Our hike through the Torcal was quite memorable. We spotted several mountain goats high up on the strange rocks, and also saw two foxes (plural of fox? One fox, two fox; one fox, two foxes?) one of which was quite large. In the phot0, a carefree kid on the edge of a cliff.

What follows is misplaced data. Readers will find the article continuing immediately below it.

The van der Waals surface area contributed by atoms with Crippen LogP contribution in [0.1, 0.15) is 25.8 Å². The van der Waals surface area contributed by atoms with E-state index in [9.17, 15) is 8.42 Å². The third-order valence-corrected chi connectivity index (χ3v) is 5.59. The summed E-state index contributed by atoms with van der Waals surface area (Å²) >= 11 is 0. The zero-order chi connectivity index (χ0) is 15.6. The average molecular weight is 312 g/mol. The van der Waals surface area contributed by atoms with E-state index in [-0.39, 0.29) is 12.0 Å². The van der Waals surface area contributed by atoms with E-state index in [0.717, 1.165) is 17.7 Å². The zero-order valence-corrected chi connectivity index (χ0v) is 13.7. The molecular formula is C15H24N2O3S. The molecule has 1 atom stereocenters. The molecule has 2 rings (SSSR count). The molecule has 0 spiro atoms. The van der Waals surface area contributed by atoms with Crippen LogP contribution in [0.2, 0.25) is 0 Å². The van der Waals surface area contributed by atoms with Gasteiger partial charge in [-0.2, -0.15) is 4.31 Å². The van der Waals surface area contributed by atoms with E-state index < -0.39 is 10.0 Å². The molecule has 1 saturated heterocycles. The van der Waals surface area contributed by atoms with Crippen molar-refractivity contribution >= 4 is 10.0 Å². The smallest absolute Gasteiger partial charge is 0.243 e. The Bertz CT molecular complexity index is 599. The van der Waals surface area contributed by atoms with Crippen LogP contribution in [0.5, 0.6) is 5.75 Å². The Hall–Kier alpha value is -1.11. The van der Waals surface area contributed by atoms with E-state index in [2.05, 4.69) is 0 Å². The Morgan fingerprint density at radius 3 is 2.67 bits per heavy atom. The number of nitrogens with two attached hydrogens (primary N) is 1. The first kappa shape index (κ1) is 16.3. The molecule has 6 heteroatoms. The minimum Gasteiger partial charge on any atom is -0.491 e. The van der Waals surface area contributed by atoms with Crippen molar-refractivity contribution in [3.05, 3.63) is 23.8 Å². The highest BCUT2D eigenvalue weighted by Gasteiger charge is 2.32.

Yesterday we took Danny and Mark Steele to Antequera and had a really fine visit. We started with the megaliths, then lunch at El Angelote, where I had truly one of the most outstanding steaks I've ever eaten. Had I known it was going to be so incredible I wouldn't have ordered it because post-consumption I had to deal with the guilt. But forgiveness is always but a step away: after lunch is was the ecclesiastical tour -- the church of Carmen, the Teressian convent, and the church of St. Sebastian. Finally, on the way home we stopped at El Torcal and had a beautiful hike. The church of Carmen is always amazing, but what most got my attention on this trip were the little porcelain baby Jesus's in the museum of the Teressian convent. They are mainly 17th and 18th century figures, with a few from the 19th century. It's quite strange how the artists depicted Jesus in so many different "poses" and how the nuns dressed him up in all kind of manner. (Just like Barbie and Ken - an outfit for every occasion!) One of my favorites was Priest Jesus, depicted consecrating the host. Hey, the little kid is about to eat himself! Crybaby Jesus was also interesting (a tad more understandable, no?), and Sleepyhead Jesus was one I could definitely identify with. And I saw an image I'd never seen before: the Virgin represented as a little baby! And another: a painting of "Our Lady of the Book"! Now there's a good vocation, assuming, of course, we mean books in general. All these strange representations got me thinking about the strong emphasis here in Southern Spain on the most human aspects of their religion. The Counterreformation was no doubt for the most part a thoroughly awful undertaking that created unspeakable suffering for people around the world, but if there's a sliver of light to be found, apart from its superlative artistic legacy, perhaps it is in the peculiar transformation of religion that took place, in my view, in Southern Spain: the biography of Jesus becomes an elaborate drama designed to generate empathy and identification, and the importance of belief in "the one God" seems to dissipate. Belief becomes belief in ourselves. Humanism ends up winning anyway.